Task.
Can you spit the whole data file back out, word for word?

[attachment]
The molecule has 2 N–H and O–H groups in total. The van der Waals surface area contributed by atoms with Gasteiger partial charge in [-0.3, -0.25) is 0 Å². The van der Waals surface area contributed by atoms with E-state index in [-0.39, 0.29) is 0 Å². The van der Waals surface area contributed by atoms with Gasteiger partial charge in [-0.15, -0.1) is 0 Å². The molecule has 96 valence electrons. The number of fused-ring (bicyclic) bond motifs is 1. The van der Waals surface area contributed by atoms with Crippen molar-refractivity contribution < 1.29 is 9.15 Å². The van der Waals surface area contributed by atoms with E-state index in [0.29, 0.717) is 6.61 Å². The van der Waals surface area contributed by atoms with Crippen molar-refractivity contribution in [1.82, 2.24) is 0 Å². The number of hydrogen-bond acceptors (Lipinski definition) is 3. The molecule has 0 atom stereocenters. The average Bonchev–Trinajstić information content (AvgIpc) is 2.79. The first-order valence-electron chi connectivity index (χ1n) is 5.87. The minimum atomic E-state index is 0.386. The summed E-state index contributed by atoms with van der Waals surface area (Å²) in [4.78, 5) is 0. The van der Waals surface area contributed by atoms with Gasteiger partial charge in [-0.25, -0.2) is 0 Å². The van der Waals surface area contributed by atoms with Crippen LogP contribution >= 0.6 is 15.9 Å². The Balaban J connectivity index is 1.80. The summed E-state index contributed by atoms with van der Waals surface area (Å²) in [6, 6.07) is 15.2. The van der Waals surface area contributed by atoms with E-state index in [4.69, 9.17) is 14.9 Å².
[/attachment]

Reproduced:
The molecule has 2 N–H and O–H groups in total. The van der Waals surface area contributed by atoms with Gasteiger partial charge in [-0.3, -0.25) is 0 Å². The van der Waals surface area contributed by atoms with E-state index in [-0.39, 0.29) is 0 Å². The van der Waals surface area contributed by atoms with Gasteiger partial charge in [-0.15, -0.1) is 0 Å². The molecule has 96 valence electrons. The number of fused-ring (bicyclic) bond motifs is 1. The van der Waals surface area contributed by atoms with Crippen molar-refractivity contribution < 1.29 is 9.15 Å². The van der Waals surface area contributed by atoms with E-state index in [0.29, 0.717) is 6.61 Å². The van der Waals surface area contributed by atoms with Crippen molar-refractivity contribution in [1.82, 2.24) is 0 Å². The number of hydrogen-bond acceptors (Lipinski definition) is 3. The molecule has 0 atom stereocenters. The average Bonchev–Trinajstić information content (AvgIpc) is 2.79. The first-order valence-electron chi connectivity index (χ1n) is 5.87. The minimum atomic E-state index is 0.386. The summed E-state index contributed by atoms with van der Waals surface area (Å²) in [4.78, 5) is 0. The van der Waals surface area contributed by atoms with Gasteiger partial charge in [-0.25, -0.2) is 0 Å². The van der Waals surface area contributed by atoms with Crippen LogP contribution >= 0.6 is 15.9 Å². The Balaban J connectivity index is 1.80. The summed E-state index contributed by atoms with van der Waals surface area (Å²) in [6, 6.07) is 15.2. The van der Waals surface area contributed by atoms with E-state index in [4.69, 9.17) is 14.9 Å².